Dolgorouky Tomb in Zimbabwe
This sculpture is sheltered by an Onion-Dome canopy, which alludes to its aristocratic Russian occupants. Spending eternity in the tomb are, according to the inscription, Princess Zenai'de Dolgorouky, born Viscountess Chatiloff (1817-1883), and Princesse Wera Dolgorouky Lobanoff de RostofF (died 1919). Both were members of the Dolgorouki family, who, along with the Romanoffs, possessed tremendous power and wealth until the Revolution. Today, there are those who claim to be Russian Princess and Prince Romanov-Dolgorouki, but the French and Belgian branches of the Dolgorouki family say that the Russian side of the family tree ended when Nicolas Dolgorouki was executed by the Communists in Kiev on January 26, 1918.
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Also sharing space in the tomb is Amedee Dailly, who was mayor from 1855 to 1871 of Viroflay, a small town just east of Versailles. It is unclear why he is spending eternity with the two princesses except his epitaph lists him as a benefactor of mankinds After 2000, the marble statues were restored and thick plate-glass walls were installed. Note: the name on the tomb, Dolgorouky, differs from the commonly used family name. Dolgorouki. Top photo courtesy of Marie Beleyme.
Paul Dubois was born in Nogent-sur-Seine southeast of Paris. Although he studied law, his true love was art. He studied briefly at the Ecole des Beaux-Arts, then went on to spend 4 years in Rome studying independently. As a sculptor, he started with busts around 1860 and then moved on to larger statues, while continuing to do busts. His largest and most notable sculptural work was the cenotaph tomb of General Lamoriciere in the Cathedral of Nantes about 250 miles southwest of Paris. Dubois was also an accomplished painter, and for the last 25 years of his life, he devoted himself mostly to painting. He received a number of awards for his work, including two medals of honor (1865 and 1876) at the Paris salon. His canopy-like tomb shelters a bronze life-size statue of his mother, who died in 1834 at age 26.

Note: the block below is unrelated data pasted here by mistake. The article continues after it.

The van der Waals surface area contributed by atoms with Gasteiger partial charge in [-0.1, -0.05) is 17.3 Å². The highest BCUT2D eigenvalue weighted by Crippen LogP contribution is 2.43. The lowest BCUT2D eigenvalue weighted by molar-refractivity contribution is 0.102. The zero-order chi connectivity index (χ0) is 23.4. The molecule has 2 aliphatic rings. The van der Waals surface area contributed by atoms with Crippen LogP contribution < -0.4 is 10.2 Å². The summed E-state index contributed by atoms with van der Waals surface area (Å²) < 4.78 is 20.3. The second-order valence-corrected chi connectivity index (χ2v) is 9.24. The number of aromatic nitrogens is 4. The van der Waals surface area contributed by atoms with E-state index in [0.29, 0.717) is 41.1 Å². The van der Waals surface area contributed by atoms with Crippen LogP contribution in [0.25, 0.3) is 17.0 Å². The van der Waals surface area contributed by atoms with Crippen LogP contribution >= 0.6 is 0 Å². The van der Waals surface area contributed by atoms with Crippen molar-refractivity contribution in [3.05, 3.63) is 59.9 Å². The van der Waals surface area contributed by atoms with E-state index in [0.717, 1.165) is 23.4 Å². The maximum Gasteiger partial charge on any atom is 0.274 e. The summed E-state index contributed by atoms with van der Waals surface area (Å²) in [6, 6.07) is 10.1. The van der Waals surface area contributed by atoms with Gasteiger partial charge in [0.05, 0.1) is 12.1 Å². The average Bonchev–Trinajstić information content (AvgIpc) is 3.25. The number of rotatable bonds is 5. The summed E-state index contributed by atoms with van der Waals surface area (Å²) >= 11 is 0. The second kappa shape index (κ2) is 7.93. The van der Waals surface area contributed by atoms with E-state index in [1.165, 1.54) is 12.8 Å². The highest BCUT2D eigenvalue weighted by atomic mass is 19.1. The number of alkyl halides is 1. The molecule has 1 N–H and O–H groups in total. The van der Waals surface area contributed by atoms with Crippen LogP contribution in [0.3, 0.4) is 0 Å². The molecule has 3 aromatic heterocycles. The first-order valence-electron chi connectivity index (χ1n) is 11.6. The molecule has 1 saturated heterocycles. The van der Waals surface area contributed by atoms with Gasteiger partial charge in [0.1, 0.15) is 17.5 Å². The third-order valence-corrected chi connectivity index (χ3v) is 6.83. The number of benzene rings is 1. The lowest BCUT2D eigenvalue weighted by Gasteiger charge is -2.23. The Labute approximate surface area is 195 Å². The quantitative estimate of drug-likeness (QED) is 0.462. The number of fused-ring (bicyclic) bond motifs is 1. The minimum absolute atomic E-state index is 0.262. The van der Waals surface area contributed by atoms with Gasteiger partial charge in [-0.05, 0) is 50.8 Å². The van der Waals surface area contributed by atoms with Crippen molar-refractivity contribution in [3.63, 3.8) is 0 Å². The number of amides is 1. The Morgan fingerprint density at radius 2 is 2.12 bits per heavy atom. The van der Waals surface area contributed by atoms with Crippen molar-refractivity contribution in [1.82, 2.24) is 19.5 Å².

Seneca Known as the Keepers of the Western Door, the Seneca Nation of Indians was the most numerous tribe in the Iroquois Confederacy during the colonial period. Zimbabwe Map Tourist Attractions One of the original Five Nations, the Seneca played a vital role both in the protection of the Confederacy from outsiders, as well as in controlling the lucrative fur trade between the French and English traders during the colonial period. Estimates of the Seneca population vary widely. Some historians put the figure at around a couple of thousand in the late 1600s, while others say it was closer to 5,000. Almost all agree, however, that it fell dramatically in subsequent decades, to anywhere between 600 and 2,000 by the end of the Country Revolution. A complex set of factors contributed to this loss in numbers, including but not limited to disease, warfare, and economic strains caused by fluctuations in the fur trade. Although the Seneca had the largest population of all the Iroquois, they had the fewest number of council chiefs (known as sachems). Yet no one tribe dominated the council, as council chiefs had to vote as a unanimous group in order to be heard. As the Keepers of the Western Door, two of the Seneca sachems were responsible for alerting the Confederacy to possible threats from neighboring tribes, as well as informing the council as to the status of the several tributary tribes of the Iroquois.